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Defining Viewer Typologies: Identifying Television Channel Repertoires in Multi-Channel Television Environments
Unformatted Document Text:  9 researchers to pinpoint those differences and similarities. It is a form a factor analysis that factors across individuals instead of variables. Concerning Q methodology Barbosa et al. (1974) wrote, “Q methodology is a hybrid of qualitative and quantitative principles used to analyze subjective data and group individuals according to their resources.” Timothy Stephen (1985) noted, Q methodology may be useful to those interested in constructing relatively objective maps of subjective experience or to those investigating connectedness within social groups.” This is exactly the goal of this study – to measure some elements of connectedness within television viewers. Samples and Sorts Q methodology incorporates the usage of two different samples – the P and Q samples. The P (person) sample is what is normally considered the sample in quantitative research. It is comprised of the individuals who participate in the study. The selection of respondents for this study was directed by gender, age and education as follows: Gender: (a) Male (b) Female Age: (a) 18-25 (b) 26-39 (c) 40-54 (d) 55 and over Attended College: (a) Yes (b) No The P sample was then replicated which created a total factorial size of 2x4x2x2 or a total of 32 respondents. These respondents were drawn from two southeastern cities. The respondents were chosen to represent a variety of backgrounds and demographic categories. The only filter used in this process was that respondents were required to subscribe to a multi-channel television service. In regard to the small number of respondents, Stephenson (1953) wrote: “We do not mean by this that it is unnecessary to study to other cases. Nor are we to outline a new principle of inductive inference which permits us to infer from ‘one to all.’ When the physicist theorizes about a particular metal, any piece of it will serve his experimental purposes. Likewise, for us, theories are matters of general import, the concern of general psychology, and applicable to any person in principle. Nothing will be contributed by any use of ‘large numbers’ of persons as such, for any purposes of statistical inference” (Stephenson p. 3). With this statement, Stephenson illustrates that users of this methodology are not particularly concerned with the generalizability of the sample of respondents, but rather are more concerned with reproduction and generalizability of mindsets. Once the factors have been defined, determining the extent of their existence in a society is merely a matter of counting. What Q method attempts to do use is direct researchers to what is worthy of counting and possibly how it should be counted.

Authors: Reber, Bryan. and Harriss, Chandler.
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9
researchers to pinpoint those differences and similarities. It is a form a factor analysis that factors across individuals
instead of variables.
Concerning Q methodology Barbosa et al. (1974) wrote, “Q methodology is a hybrid of qualitative and
quantitative principles used to analyze subjective data and group individuals according to their resources.” Timothy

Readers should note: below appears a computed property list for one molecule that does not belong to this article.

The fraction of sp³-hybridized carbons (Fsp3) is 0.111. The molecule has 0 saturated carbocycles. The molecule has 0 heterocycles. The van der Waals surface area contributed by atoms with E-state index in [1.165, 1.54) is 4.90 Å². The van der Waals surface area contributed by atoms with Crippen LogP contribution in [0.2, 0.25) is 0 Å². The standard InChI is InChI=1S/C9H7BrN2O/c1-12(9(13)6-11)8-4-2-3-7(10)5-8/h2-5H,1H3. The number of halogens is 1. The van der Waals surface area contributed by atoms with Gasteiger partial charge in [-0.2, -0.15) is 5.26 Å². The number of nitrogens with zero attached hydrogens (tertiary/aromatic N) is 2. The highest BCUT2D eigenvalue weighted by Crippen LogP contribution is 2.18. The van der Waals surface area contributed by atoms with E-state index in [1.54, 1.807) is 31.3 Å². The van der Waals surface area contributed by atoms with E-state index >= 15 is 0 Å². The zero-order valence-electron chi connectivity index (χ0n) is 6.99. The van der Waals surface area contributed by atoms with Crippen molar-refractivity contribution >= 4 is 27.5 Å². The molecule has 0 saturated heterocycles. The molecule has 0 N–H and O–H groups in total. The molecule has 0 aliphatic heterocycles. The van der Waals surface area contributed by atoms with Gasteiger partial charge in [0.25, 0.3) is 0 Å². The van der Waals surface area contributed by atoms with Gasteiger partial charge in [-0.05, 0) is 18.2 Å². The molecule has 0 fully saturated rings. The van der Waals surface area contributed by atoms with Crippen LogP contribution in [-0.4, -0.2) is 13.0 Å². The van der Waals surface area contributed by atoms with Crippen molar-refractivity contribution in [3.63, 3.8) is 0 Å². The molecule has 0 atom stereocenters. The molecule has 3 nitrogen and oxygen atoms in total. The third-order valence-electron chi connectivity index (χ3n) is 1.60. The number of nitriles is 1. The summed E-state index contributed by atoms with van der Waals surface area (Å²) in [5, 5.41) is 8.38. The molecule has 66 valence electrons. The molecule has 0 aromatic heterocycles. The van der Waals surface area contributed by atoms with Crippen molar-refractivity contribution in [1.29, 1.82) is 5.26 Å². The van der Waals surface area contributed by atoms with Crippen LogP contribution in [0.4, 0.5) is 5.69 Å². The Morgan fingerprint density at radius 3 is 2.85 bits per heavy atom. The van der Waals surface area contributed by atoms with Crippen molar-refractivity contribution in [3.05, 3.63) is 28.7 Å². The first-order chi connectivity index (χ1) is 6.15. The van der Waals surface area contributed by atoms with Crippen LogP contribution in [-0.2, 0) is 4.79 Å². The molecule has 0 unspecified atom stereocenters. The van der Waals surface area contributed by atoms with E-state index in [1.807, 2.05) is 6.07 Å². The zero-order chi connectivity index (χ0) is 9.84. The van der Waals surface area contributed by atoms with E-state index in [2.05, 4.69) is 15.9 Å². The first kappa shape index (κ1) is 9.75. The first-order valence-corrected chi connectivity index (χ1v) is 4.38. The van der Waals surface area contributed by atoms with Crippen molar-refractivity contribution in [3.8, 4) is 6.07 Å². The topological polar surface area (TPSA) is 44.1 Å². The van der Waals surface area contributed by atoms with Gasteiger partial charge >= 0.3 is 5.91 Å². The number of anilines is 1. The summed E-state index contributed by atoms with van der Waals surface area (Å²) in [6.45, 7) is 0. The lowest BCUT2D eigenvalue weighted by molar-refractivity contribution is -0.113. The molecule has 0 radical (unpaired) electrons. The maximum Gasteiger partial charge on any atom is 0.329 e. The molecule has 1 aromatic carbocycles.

Stephen (1985) noted, Q methodology may be useful to those interested in constructing relatively objective maps of
subjective experience or to those investigating connectedness within social groups.” This is exactly the goal of this
study – to measure some elements of connectedness within television viewers.
Samples and Sorts
Q methodology incorporates the usage of two different samples – the P and Q samples. The P (person) sample is
what is normally considered the sample in quantitative research. It is comprised of the individuals who participate in
the study. The selection of respondents for this study was directed by gender, age and education as follows:
Gender: (a) Male (b) Female
Age: (a) 18-25 (b) 26-39 (c) 40-54 (d) 55 and over
Attended College: (a) Yes (b) No
The P sample was then replicated which created a total factorial size of 2x4x2x2 or a total of 32 respondents. These
respondents were drawn from two southeastern cities. The respondents were chosen to represent a variety of
backgrounds and demographic categories. The only filter used in this process was that respondents were required to
subscribe to a multi-channel television service. In regard to the small number of respondents, Stephenson (1953)
wrote: “We do not mean by this that it is unnecessary to study to other cases. Nor are we to outline a new principle of
inductive inference which permits us to infer from ‘one to all.’ When the physicist theorizes about a particular metal,
any piece of it will serve his experimental purposes. Likewise, for us, theories are matters of general import, the
concern of general psychology, and applicable to any person in principle. Nothing will be contributed by any use of
‘large numbers’ of persons as such, for any purposes of statistical inference” (Stephenson p. 3). With this statement,
Stephenson illustrates that users of this methodology are not particularly concerned with the generalizability of the
sample of respondents, but rather are more concerned with reproduction and generalizability of mindsets. Once the
factors have been defined, determining the extent of their existence in a society is merely a matter of counting. What Q
method attempts to do use is direct researchers to what is worthy of counting and possibly how it should be counted.


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